- Funding the cooperation
- Political framework
- Priorities of the cooperation
- Highlights of the bilateral cooperation
- Sepcialised institutions
- Cooperation within the EU
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German-Bulgarian research cooperation has a long tradition. Bilateral cooperation in science and technology is based on the "Agreement on cooperation in the field of scientific research and technological development between the Federal Republic of Germany and the People's Republic of Bulgaria" in effect since 25 February 1988.
In 2017, the Bulgarian government adopted the national R & D strategy titled "Better science for a better Bulgaria" for the period up to 2030. The main objective is the comprehensive, rapid and sustainable development and modernisation of scientific research in the Republic of Bulgaria. In particular, this will serve to attract and retain leading young scientists and enable sustainable economic growth.
The following topics in the field of basic research are prioritised for funding:
- New energy sources and energy efficiency technologies,
- Mechatronics and environmentally sound technologies,
- Health and quality of life,
- Environmental protection and disposal technologies, use of raw materials and bio-resources,
- Materials research, nano- and quantum technologies,
- Information and Communication Technologies (ICT).
With about 70%, German players are very strongly represented in current Horizon 2020 projects with Bulgarian participation. Germany is the the most important partner country for Bulgarian H2020 investments ahead of Italy and Spain. Energy research is the most dominant thematic focus of joint projects.
In 2013 and 2015, the BMBF published an "Ideas Competition for the Development and Expansion of Innovative R & D Networks with Partners in Countries of the Danube River Basin" ("Danube Region Funding Announcement"). About a third of the funded projects were and are being carried out with Bulgarian partners. The special focus of the cooperation lies in the area of climate / environment / sustainability.
The establishment of the Bulgarian-Romanian Interuniversity Europe Centre (BRIE) – a regional cooperation institution based in Ruse (Bulgaria) and Giurgiu (Romania) – received significant support with German assistance. BRIE was initiated in 2000 by the German Rectors' Conference (HRK) as a project within the framework of the Stability Pact for South-Eastern Europe. Since 2002, it has been implementing educational and research projects on the basis of regional and transnational cooperation. BRIE, which was deliberately established in a border region, cooperates with German universities that are also located in border regions: TU Chemnitz and European University Viadrina Frankfurt / Oder.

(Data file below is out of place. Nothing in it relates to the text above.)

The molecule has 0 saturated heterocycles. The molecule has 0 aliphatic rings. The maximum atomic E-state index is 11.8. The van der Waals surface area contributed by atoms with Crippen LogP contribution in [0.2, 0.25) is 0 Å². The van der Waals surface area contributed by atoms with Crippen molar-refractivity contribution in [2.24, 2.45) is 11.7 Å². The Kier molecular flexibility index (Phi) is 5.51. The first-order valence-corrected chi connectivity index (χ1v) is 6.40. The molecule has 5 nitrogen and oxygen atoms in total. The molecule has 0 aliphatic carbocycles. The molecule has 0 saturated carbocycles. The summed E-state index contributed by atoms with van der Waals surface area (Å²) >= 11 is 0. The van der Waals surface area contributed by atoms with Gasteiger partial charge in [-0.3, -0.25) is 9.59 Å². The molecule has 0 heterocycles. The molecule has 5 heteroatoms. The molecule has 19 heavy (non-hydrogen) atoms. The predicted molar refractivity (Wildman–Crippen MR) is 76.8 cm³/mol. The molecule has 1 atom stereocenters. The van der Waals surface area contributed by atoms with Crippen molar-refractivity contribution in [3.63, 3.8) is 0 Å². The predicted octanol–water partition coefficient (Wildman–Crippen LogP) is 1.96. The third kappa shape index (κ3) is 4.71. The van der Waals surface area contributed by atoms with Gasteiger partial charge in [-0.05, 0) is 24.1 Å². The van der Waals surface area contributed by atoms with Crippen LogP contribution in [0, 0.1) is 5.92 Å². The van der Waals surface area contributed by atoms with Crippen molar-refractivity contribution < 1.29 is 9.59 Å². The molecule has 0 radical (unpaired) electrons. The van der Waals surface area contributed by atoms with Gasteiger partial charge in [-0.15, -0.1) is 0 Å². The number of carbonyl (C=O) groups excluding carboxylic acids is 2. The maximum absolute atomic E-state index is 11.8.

A successful individual project of BRIE is BRAINS (Bulgarian-Romanian Area Identies: Neighborhood Study), which was co-initiated by the German side and implemented with EU structural funding. Based of surveys of Bulgarian and Romanian citizens and analyses of German-Polish and German-Czech best-practice examples of European integration, the project concept RO-BUL-NA (Romanian-Bulgarian Neighborhood Area) was developed. In the long term, it aims to create a common identity of the inhabitants in a region that has long been perceived as as separate and remote.
The Centre for Advanced Studies (CAS) in Sofia was also set up with German funding. The CAS was founded in 2000 as a multidisciplinary research centre of the humanities and social sciences in Sofia. It supports outstanding junior researchers from the international knowledge community, especially from South-Eastern Europe, and it promotes the exchange of scientists. Three fellowship programmes are currently running. German sponsors of the CAS Sofia are the Federal Cultural Foundation, the Federal Foreign Office, the Volkswagen Foundation, the Fritz Thyssen Foundation, the Konrad-Adenauer-Stiftung and the Stifterverband für die Deutsche Wissenschaft.
Bulgaria is represented in the second phase of the EU Teaming Programme with the project "Centre of Excellence in Plant Systems Biology and Biotechnology (PlantaSYST)". The project of the University of Plovdiv, together with the Max Planck Institute of Molecular Plant Physiology and the University of Potsdam aims to establish a centre for plant systems biology and biotechnology in Plovdiv. By integrating disciplines such as molecular biology, functional genomics and bioinformatics, this unique research centre for Eastern Europe will contribute to industrial applications of modern plant sciences.